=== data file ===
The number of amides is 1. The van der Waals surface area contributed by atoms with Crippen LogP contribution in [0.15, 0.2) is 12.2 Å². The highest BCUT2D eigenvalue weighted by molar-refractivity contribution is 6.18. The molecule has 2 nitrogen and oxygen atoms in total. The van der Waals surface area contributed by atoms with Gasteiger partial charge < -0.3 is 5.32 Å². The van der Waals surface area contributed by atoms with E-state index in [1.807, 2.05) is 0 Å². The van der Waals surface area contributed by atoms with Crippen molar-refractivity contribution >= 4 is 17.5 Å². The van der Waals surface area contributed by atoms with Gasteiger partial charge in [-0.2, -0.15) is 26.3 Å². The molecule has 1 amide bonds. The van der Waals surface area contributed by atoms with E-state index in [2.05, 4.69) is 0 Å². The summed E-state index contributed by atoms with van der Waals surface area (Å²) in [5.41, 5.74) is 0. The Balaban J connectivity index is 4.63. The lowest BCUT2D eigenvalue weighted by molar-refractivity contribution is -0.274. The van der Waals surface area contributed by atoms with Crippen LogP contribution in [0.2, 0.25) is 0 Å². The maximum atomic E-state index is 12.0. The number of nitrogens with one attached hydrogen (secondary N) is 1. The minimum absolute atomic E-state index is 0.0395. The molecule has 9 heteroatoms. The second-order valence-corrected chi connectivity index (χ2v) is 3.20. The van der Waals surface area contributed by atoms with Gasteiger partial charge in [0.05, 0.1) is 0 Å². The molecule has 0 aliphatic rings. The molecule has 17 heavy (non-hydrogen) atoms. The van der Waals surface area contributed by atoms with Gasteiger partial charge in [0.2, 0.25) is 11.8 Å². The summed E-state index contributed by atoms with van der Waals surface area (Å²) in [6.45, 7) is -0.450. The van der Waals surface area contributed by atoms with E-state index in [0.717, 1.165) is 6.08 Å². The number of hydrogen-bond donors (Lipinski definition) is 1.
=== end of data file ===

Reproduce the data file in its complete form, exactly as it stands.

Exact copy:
The number of amides is 1. The van der Waals surface area contributed by atoms with Crippen LogP contribution in [0.15, 0.2) is 12.2 Å². The highest BCUT2D eigenvalue weighted by molar-refractivity contribution is 6.18. The molecule has 2 nitrogen and oxygen atoms in total. The van der Waals surface area contributed by atoms with Gasteiger partial charge < -0.3 is 5.32 Å². The van der Waals surface area contributed by atoms with E-state index in [1.807, 2.05) is 0 Å². The van der Waals surface area contributed by atoms with Crippen molar-refractivity contribution >= 4 is 17.5 Å². The van der Waals surface area contributed by atoms with Gasteiger partial charge in [-0.2, -0.15) is 26.3 Å². The molecule has 1 amide bonds. The van der Waals surface area contributed by atoms with E-state index in [2.05, 4.69) is 0 Å². The summed E-state index contributed by atoms with van der Waals surface area (Å²) in [5.41, 5.74) is 0. The Balaban J connectivity index is 4.63. The lowest BCUT2D eigenvalue weighted by molar-refractivity contribution is -0.274. The van der Waals surface area contributed by atoms with Crippen LogP contribution in [0.2, 0.25) is 0 Å². The maximum atomic E-state index is 12.0. The number of nitrogens with one attached hydrogen (secondary N) is 1. The minimum absolute atomic E-state index is 0.0395. The molecule has 9 heteroatoms. The second-order valence-corrected chi connectivity index (χ2v) is 3.20. The van der Waals surface area contributed by atoms with Gasteiger partial charge in [0.05, 0.1) is 0 Å². The molecule has 0 aliphatic rings. The molecule has 17 heavy (non-hydrogen) atoms. The van der Waals surface area contributed by atoms with Gasteiger partial charge in [0.2, 0.25) is 11.8 Å². The summed E-state index contributed by atoms with van der Waals surface area (Å²) in [6.45, 7) is -0.450. The van der Waals surface area contributed by atoms with E-state index in [0.717, 1.165) is 6.08 Å². The number of hydrogen-bond donors (Lipinski definition) is 1.